13May/07

Having passion

It’s just incredible to see when people have passion for what they do. It can be seen miles away. In last couple of weeks I’ve communicated with 2 such people – I asked advice from them about areas of their expertise. One of them was guy with nickname Old Bear, a blacksmith who makes just amazing fixed blade knives. The other was master engraver Sam Alfano.

Old Bear I found in one local LARP internet forum, which I somehow happened to read, where he very kindly answered all kinds of questions about how to make knifes, swords and other stuff. So one day I wrote him long email with all kinds of question and he answered that to write answers to all those questions would take just too long time. So he invited me to visit him at his work (he is a Major in some kind of military trainings school, how cool is that?). I of course accepted the invitation. When I went there he introduced himself as “Hi, I’m Old Bear, fat and ugly!”, which shows just how cool his sense of humor is. I guess we chatted about 3-4 hours there and I came back loaded with extremely useful information. It was just amazing how helpful he is and how he just wants to help beginners expecting nothing back. If one would do something just for money there is no way he’d want to help others just for free. Here are few of his knives, just to show his original style.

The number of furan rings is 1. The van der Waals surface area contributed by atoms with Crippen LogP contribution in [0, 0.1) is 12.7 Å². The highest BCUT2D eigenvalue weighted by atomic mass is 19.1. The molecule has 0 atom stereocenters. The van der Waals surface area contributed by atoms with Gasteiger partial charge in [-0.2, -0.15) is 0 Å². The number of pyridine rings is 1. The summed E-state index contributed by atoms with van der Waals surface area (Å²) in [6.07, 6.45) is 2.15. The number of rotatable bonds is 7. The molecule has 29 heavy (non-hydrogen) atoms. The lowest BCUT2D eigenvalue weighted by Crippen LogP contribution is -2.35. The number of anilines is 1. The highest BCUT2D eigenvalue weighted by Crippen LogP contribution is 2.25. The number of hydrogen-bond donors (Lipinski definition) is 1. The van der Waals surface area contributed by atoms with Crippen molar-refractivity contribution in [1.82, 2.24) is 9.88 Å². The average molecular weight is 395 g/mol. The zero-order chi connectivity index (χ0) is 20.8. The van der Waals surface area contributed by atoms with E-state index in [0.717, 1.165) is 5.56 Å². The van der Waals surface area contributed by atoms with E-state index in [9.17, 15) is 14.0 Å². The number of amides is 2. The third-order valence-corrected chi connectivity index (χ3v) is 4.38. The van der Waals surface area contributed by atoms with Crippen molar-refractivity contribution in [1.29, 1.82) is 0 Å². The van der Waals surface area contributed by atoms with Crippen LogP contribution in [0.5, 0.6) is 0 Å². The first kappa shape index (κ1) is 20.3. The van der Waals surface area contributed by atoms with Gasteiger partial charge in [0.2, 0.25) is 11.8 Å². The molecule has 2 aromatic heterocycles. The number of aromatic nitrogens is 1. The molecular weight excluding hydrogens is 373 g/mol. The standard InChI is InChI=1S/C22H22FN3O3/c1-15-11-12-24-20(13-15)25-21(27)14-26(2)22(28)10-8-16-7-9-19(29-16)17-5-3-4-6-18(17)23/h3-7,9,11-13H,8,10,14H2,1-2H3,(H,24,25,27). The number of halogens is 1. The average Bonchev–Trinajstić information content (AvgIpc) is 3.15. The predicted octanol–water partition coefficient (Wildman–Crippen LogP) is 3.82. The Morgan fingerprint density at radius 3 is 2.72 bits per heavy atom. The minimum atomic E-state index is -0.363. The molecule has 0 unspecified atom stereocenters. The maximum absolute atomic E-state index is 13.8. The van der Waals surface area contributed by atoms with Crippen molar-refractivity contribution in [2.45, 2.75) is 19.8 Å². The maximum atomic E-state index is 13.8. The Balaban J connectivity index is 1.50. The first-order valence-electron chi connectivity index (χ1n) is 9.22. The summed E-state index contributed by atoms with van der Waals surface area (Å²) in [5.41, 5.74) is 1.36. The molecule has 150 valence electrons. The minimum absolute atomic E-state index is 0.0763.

This one is called “Knife of Wolf”

Knife of Wolf

Here’s another one.

nikerdis1.jpg

And here is one with damascus blade.

taani.jpg

Second guy I talked about was Sam Alfano, he created engraving forum called iGraver.com. In that forum I asked some newbie questions about engraving and he was kind enough to send me some free engravers, DVD video how to sharpen engravers and 5x5cm practice plate, which he had engraved with some samples how real engraving should look like. And truth to be told, it looks really-really amazing.

Engraving practice plate

Now this scroll is about 2x2cm (about 1x1in for metrically challenged). The exiting thing is that I have a chance to take Basic engraving class from Sam in July, which is held in Belgium. I bet it will be fun and very informative.

21Apr/07

Things of beauty

Last week passed very quickly. I mean really-really quickly. This happens when you do something you really like – you just get lost in the process and forget about yourself and world. Your mind is focused on the very thing you are doing. You are not checking your 3 email accounts after every 10 minutes to see if someone wrote you and you don’t check Google Reader to check out if any of the 20 blogs you’ve subscribed to has some new posts. And if something new accidentally pops up, then it’s even better excuse not to work and read it.